Studio Xaquixe utilizes several technologies that reduce and reuse city waste and decrease energy costs and the negative environmental effects of production. The most prominent energy creation technology is the conversion of used and recycled vegetable oil to usable gas for ovens and other studio production needs. Every week, the employees at Xaquixe collect 600 liters of used cooking oil from 34 restaurants around Oaxaca and bring it to Studio Xaquixe to be filtered and converted into fuel for the glass blowing ovens. The oil is combined with pig and cow manure and captured rainwater in order to produce methane gas through anaerobic digestion. Over the course of one year, this process converts 31,200 liters of used vegetable oil and recycles 5 tons of animal waste, eliminating the annual propane consumption of 67,600 liters and reducing operation costs by 60%. 15,000 kg of waste glass are recycled each year. Reusable packaging is used to ship the products which reduce negative effects on the environment. All of Xaquixe technology is open-source, as it is Christian’s mission to facilitate the spread and diffusion of these technologies. In order to do this he requires complete training, willingness to collaborate, and the inclusion of a humane element in the working atmosphere.

Christian envisioned more than an environmentally sustainable studio. He began focusing on the human-aspect of his business and focused on ways to scale it. His fourteen workers are all trained in every aspect of the studio and are given room to create by using their own designs. The workers are able to make more than a living wage and all participate in the training and capacity building of other micro industrial workers and visitors to the studio. Christian knew that he had to focus on more than technical capacities, he would need to incorporate an integrated and comprehensive approach to transform these industries.

The way PPX spreads this technology and “living-systems” approach to business is through hosting workshops and lectures with the goal of deepening the impact and reach of Xaquixe technologies and methodologies. Training and technical advancement is manifested through technical classes and seminars that train artisans in various technologies. Mexicans can attend this for a discount of 50%-100%. This educational center also models prototypes for ceramic, distillation, glass-blowing, and textile sustainable production processes. It also provides different types of alternative combustion systems, and a lecture space for trainings and shared learning. A tower of high efficiency solar panels creates usable energy for the center and the studio. So far, more than 100 individuals have been trained in Xaquixe technologies. Since its opening in 2003, it is estimated that 10,000 visitors have come through the doors of Xaquixe. Tourists can have an interactive experience with the studio's technology. Partnering schools bring their students to the studio to learn about environmental sustainability and innovation. After a decade of visitations, interactive programs, and small trainings, Christian saw that he needed to go beyond just in-house training, and introduced the partner support program to assist other producers in the transformation process. PPX provides assistance in the investigation, implementation and long term support of production technologies to partners in various industries, to have a deeper and long-term impact.

To fund these projects, Christian has set up a hybrid system that includes the for-profit Studio Xaquixe and PPX as a nonprofit entity, partly funded by the former. Currently, PPX receives funding from private, governmental and philanthropic sources, annually totaling around 2,300,000 MXN, or 135,000 USD. Foundation alliances such as FAHHO, CONACYT, ADO, Ford, Rockefeller, Hewlett, Packard, and Halloran Philanthropies will help to continue financially sustain PPX as well as allow for international network expansion. For-profits will be able to contract PPX for a variety of services, including feasibility studies, workshops and consulting, which will serve as an additional source for organizational funds.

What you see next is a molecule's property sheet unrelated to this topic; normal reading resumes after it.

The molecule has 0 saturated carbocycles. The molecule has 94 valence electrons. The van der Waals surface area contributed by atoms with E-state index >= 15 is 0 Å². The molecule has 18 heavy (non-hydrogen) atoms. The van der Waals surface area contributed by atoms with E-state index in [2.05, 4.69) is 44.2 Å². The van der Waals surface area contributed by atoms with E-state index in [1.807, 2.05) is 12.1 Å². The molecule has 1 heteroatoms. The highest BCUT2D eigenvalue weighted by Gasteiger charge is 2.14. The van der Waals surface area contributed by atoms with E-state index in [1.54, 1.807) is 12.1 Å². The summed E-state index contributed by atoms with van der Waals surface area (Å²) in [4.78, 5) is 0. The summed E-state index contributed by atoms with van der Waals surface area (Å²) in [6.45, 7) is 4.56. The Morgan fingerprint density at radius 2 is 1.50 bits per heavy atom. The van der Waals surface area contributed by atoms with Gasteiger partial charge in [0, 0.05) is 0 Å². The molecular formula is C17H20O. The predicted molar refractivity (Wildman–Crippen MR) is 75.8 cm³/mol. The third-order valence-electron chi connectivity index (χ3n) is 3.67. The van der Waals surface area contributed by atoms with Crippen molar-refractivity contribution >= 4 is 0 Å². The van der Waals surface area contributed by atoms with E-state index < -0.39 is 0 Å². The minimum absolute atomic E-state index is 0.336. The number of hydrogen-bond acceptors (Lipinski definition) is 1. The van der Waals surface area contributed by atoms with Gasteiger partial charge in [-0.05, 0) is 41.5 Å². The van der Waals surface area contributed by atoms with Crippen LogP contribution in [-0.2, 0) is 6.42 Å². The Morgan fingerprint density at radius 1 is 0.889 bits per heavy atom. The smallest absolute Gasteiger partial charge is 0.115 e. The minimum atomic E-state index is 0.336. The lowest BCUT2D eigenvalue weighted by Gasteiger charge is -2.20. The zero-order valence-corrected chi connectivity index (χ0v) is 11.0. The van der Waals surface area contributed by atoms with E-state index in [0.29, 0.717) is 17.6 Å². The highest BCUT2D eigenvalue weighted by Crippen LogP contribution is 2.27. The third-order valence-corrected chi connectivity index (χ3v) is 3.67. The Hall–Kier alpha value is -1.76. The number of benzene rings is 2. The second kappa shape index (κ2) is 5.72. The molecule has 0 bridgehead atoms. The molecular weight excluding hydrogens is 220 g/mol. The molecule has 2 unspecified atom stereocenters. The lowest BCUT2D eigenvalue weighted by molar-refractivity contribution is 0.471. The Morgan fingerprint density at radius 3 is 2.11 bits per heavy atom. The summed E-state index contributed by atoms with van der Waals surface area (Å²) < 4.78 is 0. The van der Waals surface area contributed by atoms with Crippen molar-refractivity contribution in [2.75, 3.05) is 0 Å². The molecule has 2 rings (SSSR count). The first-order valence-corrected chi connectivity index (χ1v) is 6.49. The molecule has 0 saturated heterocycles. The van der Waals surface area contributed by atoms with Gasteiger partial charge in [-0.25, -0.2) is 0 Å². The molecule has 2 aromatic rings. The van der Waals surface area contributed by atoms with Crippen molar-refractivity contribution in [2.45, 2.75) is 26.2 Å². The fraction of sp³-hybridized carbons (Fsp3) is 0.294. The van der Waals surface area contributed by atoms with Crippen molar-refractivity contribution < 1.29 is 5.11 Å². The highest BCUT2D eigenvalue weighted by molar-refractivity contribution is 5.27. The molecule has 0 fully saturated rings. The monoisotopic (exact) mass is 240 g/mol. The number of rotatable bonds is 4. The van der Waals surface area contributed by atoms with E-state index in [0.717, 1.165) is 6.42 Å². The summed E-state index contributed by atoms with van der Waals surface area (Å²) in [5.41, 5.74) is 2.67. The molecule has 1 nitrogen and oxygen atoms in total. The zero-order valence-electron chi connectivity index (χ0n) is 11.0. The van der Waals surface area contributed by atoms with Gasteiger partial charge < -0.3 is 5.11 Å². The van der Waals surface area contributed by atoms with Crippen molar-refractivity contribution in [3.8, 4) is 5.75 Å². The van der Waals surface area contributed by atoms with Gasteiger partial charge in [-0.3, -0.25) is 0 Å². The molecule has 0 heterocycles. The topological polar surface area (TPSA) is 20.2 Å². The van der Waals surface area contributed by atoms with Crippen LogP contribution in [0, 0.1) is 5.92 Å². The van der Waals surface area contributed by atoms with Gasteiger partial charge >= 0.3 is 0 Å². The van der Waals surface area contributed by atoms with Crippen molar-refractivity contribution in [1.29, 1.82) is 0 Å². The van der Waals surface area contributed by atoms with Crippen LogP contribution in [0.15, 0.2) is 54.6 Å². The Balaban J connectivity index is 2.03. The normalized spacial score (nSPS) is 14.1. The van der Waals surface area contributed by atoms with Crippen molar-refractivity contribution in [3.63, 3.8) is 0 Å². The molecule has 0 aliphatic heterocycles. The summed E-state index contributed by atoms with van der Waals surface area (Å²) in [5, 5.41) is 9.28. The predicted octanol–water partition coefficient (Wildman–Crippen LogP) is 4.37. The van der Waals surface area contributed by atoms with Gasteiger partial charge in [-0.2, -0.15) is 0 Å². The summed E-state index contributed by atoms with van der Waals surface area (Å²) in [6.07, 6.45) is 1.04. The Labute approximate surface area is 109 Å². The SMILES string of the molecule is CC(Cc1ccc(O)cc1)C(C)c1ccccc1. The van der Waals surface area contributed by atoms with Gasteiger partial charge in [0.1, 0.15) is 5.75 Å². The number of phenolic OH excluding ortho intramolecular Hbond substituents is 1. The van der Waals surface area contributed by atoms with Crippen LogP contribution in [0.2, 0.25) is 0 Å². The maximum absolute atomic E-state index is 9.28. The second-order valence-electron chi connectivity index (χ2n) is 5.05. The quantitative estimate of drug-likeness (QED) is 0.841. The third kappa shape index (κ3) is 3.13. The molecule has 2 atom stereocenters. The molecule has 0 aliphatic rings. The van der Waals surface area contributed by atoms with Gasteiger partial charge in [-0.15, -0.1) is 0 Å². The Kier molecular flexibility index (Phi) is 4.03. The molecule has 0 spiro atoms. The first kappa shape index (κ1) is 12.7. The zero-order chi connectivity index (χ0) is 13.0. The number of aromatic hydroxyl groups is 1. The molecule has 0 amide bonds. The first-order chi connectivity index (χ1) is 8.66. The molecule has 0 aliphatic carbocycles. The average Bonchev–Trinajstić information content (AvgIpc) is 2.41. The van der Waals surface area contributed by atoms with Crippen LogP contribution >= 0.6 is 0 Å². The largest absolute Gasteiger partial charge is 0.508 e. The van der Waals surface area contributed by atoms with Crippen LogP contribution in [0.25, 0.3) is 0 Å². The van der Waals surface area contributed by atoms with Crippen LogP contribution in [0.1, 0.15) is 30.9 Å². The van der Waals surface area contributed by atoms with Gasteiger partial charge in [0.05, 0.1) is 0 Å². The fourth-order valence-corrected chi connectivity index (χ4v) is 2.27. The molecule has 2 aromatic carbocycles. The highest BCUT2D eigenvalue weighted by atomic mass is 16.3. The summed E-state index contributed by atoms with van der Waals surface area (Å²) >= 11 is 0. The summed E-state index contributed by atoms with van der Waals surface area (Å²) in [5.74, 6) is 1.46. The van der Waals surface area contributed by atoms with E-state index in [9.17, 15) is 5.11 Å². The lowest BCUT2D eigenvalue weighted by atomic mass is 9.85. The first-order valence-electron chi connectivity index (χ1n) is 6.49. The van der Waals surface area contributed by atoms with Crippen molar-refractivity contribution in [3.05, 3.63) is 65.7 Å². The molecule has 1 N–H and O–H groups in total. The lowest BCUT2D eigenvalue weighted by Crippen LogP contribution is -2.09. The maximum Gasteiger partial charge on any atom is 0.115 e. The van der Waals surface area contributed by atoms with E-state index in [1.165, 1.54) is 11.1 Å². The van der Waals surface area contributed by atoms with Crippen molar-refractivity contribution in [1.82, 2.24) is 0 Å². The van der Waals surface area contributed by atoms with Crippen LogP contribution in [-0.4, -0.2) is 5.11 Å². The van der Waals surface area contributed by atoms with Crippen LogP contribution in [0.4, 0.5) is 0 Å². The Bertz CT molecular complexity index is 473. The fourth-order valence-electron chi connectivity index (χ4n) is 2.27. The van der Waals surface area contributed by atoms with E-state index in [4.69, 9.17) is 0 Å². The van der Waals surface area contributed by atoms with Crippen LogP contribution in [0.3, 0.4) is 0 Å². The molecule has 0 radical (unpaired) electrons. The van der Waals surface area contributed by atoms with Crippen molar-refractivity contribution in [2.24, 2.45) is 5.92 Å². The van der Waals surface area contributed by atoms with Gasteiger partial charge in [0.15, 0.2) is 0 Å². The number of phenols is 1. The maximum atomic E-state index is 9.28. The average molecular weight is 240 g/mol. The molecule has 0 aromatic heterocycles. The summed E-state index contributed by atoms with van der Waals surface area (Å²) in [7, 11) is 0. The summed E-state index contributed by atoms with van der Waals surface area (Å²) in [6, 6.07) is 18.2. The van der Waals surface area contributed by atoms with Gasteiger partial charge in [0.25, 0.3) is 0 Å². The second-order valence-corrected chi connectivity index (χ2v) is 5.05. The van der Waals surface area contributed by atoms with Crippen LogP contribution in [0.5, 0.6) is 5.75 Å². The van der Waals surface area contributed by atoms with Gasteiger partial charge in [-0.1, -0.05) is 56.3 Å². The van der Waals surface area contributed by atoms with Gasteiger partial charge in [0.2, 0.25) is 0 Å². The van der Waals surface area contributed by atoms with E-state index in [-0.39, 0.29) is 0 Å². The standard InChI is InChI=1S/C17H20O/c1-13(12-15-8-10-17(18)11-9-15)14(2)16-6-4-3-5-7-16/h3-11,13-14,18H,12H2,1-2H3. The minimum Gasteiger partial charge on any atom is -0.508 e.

Procesos Proambientales Xaquixe seeks to be a cardinal resource through its collaborative cultivation and growth for artisans throughout Mexico and abroad. The whole strategy of PPX revolves around the replicability and scalability of the Xaquixe and partner innovators´ models. Christian´s 2016 goals are to expand Oaxacan partnerships and trainings and create alliances in other industries in Mexico and abroad. By 2020, Christian is planning to implement 30-50 more studios that use Xaquixe technologies, in addition to several regional PPX hubs that will serve as the physical and symbolic meeting places for sustainable technology, methodology sharing and regional collaboration. This growing network of micro industrial producers can transform their businesses and in turn, their industries into models of ethical and sustainable growth.

The Person

Christian began to create and innovate as a child. He found traditional Mexican education limiting. He began attending an alternative education school alongside his brother who struggled with dyslexia and also benefited from nontraditional teaching techniques. This school gave Christian the freedom he needed to start exploring his interests and passions, and figure out how to combine his affinity for material based subjects such as glass, plastics, and ceramics projects, and his love and deep respect for nature.

After graduating college, Christian moved to New York City where he began working at various glass workshops. He began to focus on developing himself as an artist by hands on engagement. His artisan achievements since this time include solo and group exhibitions in Mexico, the United States, Belgium, Sweden and China. He focuses on nature and social issues in his art, including his most recent themes of native crop fragility and the expansion of GM food.

Christian first saw this need for locally and globally-supported collaboration surrounding innovative technologies and strategies when he was asked by a colleague to organize and initiate a recycled glass blowing project in the British Virgin Islands. This venture soon turned into a profitable business and tourist attraction. Christian saw an opportunity in Oaxaca, Mexico in 2003 and moved with his co-founder to create the glass-blowing studio that is still profitable today. Xaquixe focused on creating a new model for artisanal production based on recycling waste materials, constant innovation of technologies and techniques, respect for workers and the community, and the creation of beautiful products with a story.

As a craftsman, worker, designer and scientist, Christian clearly understands the different ways that people approach change, as well as the uncertainties, aspirations and true capacity of artisans. Christian has dedicated his life to promoting, teaching, and collaborating for the promotion of responsible production. His passion for creating beautiful products and sharing methodological innovations that respect nature is manifested in his vision for this technology platform.